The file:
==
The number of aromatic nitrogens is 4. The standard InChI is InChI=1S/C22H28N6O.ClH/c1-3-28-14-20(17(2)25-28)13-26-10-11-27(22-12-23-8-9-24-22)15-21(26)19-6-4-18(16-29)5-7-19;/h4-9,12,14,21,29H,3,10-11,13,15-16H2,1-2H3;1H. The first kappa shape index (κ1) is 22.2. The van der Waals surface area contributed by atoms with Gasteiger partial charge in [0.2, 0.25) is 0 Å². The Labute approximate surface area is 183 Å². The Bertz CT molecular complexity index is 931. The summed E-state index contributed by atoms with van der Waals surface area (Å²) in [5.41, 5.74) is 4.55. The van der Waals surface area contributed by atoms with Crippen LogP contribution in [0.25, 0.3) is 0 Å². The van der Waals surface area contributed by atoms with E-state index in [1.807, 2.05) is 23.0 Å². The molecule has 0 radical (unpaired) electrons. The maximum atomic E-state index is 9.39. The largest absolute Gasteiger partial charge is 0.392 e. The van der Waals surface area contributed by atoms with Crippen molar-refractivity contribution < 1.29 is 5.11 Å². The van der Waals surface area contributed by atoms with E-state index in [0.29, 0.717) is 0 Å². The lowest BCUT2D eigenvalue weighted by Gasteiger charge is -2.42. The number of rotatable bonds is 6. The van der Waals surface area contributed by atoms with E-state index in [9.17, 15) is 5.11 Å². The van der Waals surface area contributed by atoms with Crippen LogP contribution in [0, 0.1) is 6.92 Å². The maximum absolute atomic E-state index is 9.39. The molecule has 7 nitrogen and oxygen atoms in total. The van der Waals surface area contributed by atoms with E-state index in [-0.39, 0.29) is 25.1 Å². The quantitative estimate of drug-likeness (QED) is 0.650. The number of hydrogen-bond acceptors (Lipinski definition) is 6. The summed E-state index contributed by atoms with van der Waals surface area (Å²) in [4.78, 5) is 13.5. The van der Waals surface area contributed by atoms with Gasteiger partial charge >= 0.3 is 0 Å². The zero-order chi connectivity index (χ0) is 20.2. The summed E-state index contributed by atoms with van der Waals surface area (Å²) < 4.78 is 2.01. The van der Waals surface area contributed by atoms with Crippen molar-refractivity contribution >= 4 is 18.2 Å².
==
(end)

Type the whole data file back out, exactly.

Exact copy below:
The number of aromatic nitrogens is 4. The standard InChI is InChI=1S/C22H28N6O.ClH/c1-3-28-14-20(17(2)25-28)13-26-10-11-27(22-12-23-8-9-24-22)15-21(26)19-6-4-18(16-29)5-7-19;/h4-9,12,14,21,29H,3,10-11,13,15-16H2,1-2H3;1H. The first kappa shape index (κ1) is 22.2. The van der Waals surface area contributed by atoms with Gasteiger partial charge in [0.2, 0.25) is 0 Å². The Labute approximate surface area is 183 Å². The Bertz CT molecular complexity index is 931. The summed E-state index contributed by atoms with van der Waals surface area (Å²) in [5.41, 5.74) is 4.55. The van der Waals surface area contributed by atoms with Crippen LogP contribution in [0.25, 0.3) is 0 Å². The van der Waals surface area contributed by atoms with E-state index in [1.807, 2.05) is 23.0 Å². The molecule has 0 radical (unpaired) electrons. The maximum atomic E-state index is 9.39. The largest absolute Gasteiger partial charge is 0.392 e. The van der Waals surface area contributed by atoms with Crippen molar-refractivity contribution < 1.29 is 5.11 Å². The van der Waals surface area contributed by atoms with E-state index in [0.29, 0.717) is 0 Å². The lowest BCUT2D eigenvalue weighted by Gasteiger charge is -2.42. The number of rotatable bonds is 6. The van der Waals surface area contributed by atoms with E-state index in [9.17, 15) is 5.11 Å². The van der Waals surface area contributed by atoms with Crippen LogP contribution in [0, 0.1) is 6.92 Å². The maximum absolute atomic E-state index is 9.39. The molecule has 7 nitrogen and oxygen atoms in total. The van der Waals surface area contributed by atoms with E-state index in [-0.39, 0.29) is 25.1 Å². The quantitative estimate of drug-likeness (QED) is 0.650. The number of hydrogen-bond acceptors (Lipinski definition) is 6. The summed E-state index contributed by atoms with van der Waals surface area (Å²) in [4.78, 5) is 13.5. The van der Waals surface area contributed by atoms with Gasteiger partial charge >= 0.3 is 0 Å². The zero-order chi connectivity index (χ0) is 20.2. The summed E-state index contributed by atoms with van der Waals surface area (Å²) < 4.78 is 2.01. The van der Waals surface area contributed by atoms with Crippen molar-refractivity contribution >= 4 is 18.2 Å².